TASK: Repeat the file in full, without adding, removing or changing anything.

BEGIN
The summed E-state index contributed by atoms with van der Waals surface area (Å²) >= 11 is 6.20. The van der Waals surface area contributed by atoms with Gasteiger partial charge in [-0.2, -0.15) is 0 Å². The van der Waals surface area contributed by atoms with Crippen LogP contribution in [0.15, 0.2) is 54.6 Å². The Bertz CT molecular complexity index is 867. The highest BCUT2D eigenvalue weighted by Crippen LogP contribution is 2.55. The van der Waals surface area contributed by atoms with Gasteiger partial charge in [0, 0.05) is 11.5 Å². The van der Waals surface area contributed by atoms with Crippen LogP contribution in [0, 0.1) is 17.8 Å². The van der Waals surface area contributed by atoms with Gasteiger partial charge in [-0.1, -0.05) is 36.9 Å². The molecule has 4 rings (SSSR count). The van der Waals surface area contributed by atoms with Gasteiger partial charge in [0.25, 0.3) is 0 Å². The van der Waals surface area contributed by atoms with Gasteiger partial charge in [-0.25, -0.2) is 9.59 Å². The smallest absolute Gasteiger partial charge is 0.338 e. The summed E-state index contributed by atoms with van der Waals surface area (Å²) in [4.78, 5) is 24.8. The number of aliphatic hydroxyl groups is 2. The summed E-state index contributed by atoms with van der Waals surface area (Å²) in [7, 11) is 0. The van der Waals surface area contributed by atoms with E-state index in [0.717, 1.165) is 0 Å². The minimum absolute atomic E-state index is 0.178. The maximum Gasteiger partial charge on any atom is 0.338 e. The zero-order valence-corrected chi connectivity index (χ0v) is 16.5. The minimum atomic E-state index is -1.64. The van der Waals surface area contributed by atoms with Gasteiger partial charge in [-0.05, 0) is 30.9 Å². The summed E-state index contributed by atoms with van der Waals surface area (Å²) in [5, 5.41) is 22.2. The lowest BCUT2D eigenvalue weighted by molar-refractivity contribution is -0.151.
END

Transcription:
The summed E-state index contributed by atoms with van der Waals surface area (Å²) >= 11 is 6.20. The van der Waals surface area contributed by atoms with Gasteiger partial charge in [-0.2, -0.15) is 0 Å². The van der Waals surface area contributed by atoms with Crippen LogP contribution in [0.15, 0.2) is 54.6 Å². The Bertz CT molecular complexity index is 867. The highest BCUT2D eigenvalue weighted by Crippen LogP contribution is 2.55. The van der Waals surface area contributed by atoms with Gasteiger partial charge in [0, 0.05) is 11.5 Å². The van der Waals surface area contributed by atoms with Crippen LogP contribution in [0, 0.1) is 17.8 Å². The van der Waals surface area contributed by atoms with Gasteiger partial charge in [-0.1, -0.05) is 36.9 Å². The molecule has 4 rings (SSSR count). The van der Waals surface area contributed by atoms with Gasteiger partial charge in [0.25, 0.3) is 0 Å². The van der Waals surface area contributed by atoms with Gasteiger partial charge in [-0.25, -0.2) is 9.59 Å². The smallest absolute Gasteiger partial charge is 0.338 e. The summed E-state index contributed by atoms with van der Waals surface area (Å²) in [4.78, 5) is 24.8. The number of aliphatic hydroxyl groups is 2. The summed E-state index contributed by atoms with van der Waals surface area (Å²) in [7, 11) is 0. The van der Waals surface area contributed by atoms with E-state index in [0.717, 1.165) is 0 Å². The minimum absolute atomic E-state index is 0.178. The maximum Gasteiger partial charge on any atom is 0.338 e. The zero-order valence-corrected chi connectivity index (χ0v) is 16.5. The minimum atomic E-state index is -1.64. The van der Waals surface area contributed by atoms with Gasteiger partial charge in [-0.05, 0) is 30.9 Å². The summed E-state index contributed by atoms with van der Waals surface area (Å²) in [5, 5.41) is 22.2. The lowest BCUT2D eigenvalue weighted by molar-refractivity contribution is -0.151.